Being yourself seems to be so simple. Every day, every year, all your lifetime… Without betraying and selling yourself, without succumbing to the temptations that slyly lurk all around you.
It is very simple. All you have to do is cherish your inner freedom and remember: if you fail in something small, you will lose in something big. All the more so if you are a poet, an artist.
Lina Kostenko has more than once broached this point in her poetry.
In the historical novel in verse, Marusia Churai, the heroine cannot afford to make any concessions, for she knows that a bargain with her conscience is fatal to her creative work. Esthetics without ethics? No, it is not her style to pretend and stretch the truth. “But what will I make a song from, Hryts?” Marusia Churai asks not so much Hryts as herself when he advises her to forget his betrayal and try to outwit fate.
And the poem Garden of Unthawed Sculptures is also about ethics and esthetics, about an instructive and sad story of an artist who lost his talent because he let the world catch him.
The devil sits
Somewhere in the Hindukush
And scrutinizes every creature of God from there.
He asks: “Hey, how much is a soul today?
Why are the goods of such a low quality?”
Grapes are ripening at the foot of a mountain.
The wind is rocking the sea’s cradle.
“All’s in good time,” the devil said
And, for some reason, sighed
Lina Kostenko’s poetry can “inoculate” the spirit of freedom. She reminds us of the true and the eternal in our strange life – of conscience, mercy, love, the never-ending eternal encounter between good and evil, and the need to build your own self – every day, every year, all the lifetime. If, of course, you want to be a personality and do not want, to quote Shevchenko, “to lie abandoned like a rotten log.”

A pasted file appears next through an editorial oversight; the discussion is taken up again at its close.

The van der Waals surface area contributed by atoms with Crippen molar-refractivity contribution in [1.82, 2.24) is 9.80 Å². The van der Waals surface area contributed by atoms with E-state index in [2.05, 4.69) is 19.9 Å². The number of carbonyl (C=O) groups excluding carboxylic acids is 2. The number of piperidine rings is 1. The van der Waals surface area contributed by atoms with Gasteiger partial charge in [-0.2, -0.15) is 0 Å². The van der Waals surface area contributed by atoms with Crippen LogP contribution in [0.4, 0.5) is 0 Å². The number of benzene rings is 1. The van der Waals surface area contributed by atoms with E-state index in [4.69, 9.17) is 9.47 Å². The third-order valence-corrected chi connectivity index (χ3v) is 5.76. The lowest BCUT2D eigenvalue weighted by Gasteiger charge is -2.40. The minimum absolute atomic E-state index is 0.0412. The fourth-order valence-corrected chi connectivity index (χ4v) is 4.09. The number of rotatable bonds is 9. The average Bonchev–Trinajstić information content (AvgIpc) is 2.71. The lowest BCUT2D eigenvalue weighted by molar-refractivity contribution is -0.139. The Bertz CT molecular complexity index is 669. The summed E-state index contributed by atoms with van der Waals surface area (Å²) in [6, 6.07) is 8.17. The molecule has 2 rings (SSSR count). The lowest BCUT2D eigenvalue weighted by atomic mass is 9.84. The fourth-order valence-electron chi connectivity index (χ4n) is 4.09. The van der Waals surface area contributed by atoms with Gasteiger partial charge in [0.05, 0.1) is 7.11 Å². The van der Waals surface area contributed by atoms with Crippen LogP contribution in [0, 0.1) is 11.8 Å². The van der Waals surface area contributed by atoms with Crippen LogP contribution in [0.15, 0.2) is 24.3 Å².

Aware of the ever-increasing everyday troubles, we always feel the presence of Lina Kostenko – when she speaks and when she is silent.
She is a Personality. It is perhaps for this reason that even her silence may be more eloquent than words.
It is Lina Kostenko’s birthday. I think the best way to greet the poetess is to open a book of her poems and thus remain one-on-one with her…
When gramophones used to run the stylus
In a cozy room where I was doing
I heard “The Bells of Corneville,”
Although I didn’t know
Where that Corneville was.
And then, then… Then, like all of us,
I suddenly heard the bells of Hiroshima.
And then the bells of Chornobyl
and the zone,
And the bell’s heart in the ashes of ruins,
And Fukushima, where they no longer
care about bells.
What will be our next bell like?
Forgive me, my tormented people,
For being silent. Let me remain silent,
For I sow and sow, but nothing sprouts.
And only snakes curl and hiss.
All are against all, all disagree each other.
Malice rules people and pushes
them towards the abyss.
Fate, gift me a birch tree in the windows.
Let my soul rest in the shade of birch trees.
I came into this world
To walk cautiously,
Without causing sadness or tears
But, instead, I must.
I must do something.
God sowed me in a tough soil.
You can’t walk here without hurting your
For it is crosses, not freedom, that rise here.
I’d like to see a miracle and have some wine.
Days are flying by like gray railway platforms.
Then a flock of black crows comes to the
city from afar.
Well, I’ve lived my life as befits a human.
Days are falling like black petals.
I’d like to see a miracle and have
It’s high time to break free from these
Where are you, my golden pastorals?
The summer is flying and the fall is
Black despair is spiraling.
Where is at least the echo of my words?
Ukraine has gone in circles again.
Again and again into nowhere?
I’d like to see a miracle and have
These verses are from The River of Heraclitus (2011), Madonna of the Crossroads (2011), and the poetess’s jubilee speech in Ukrainian House on March 22, 2010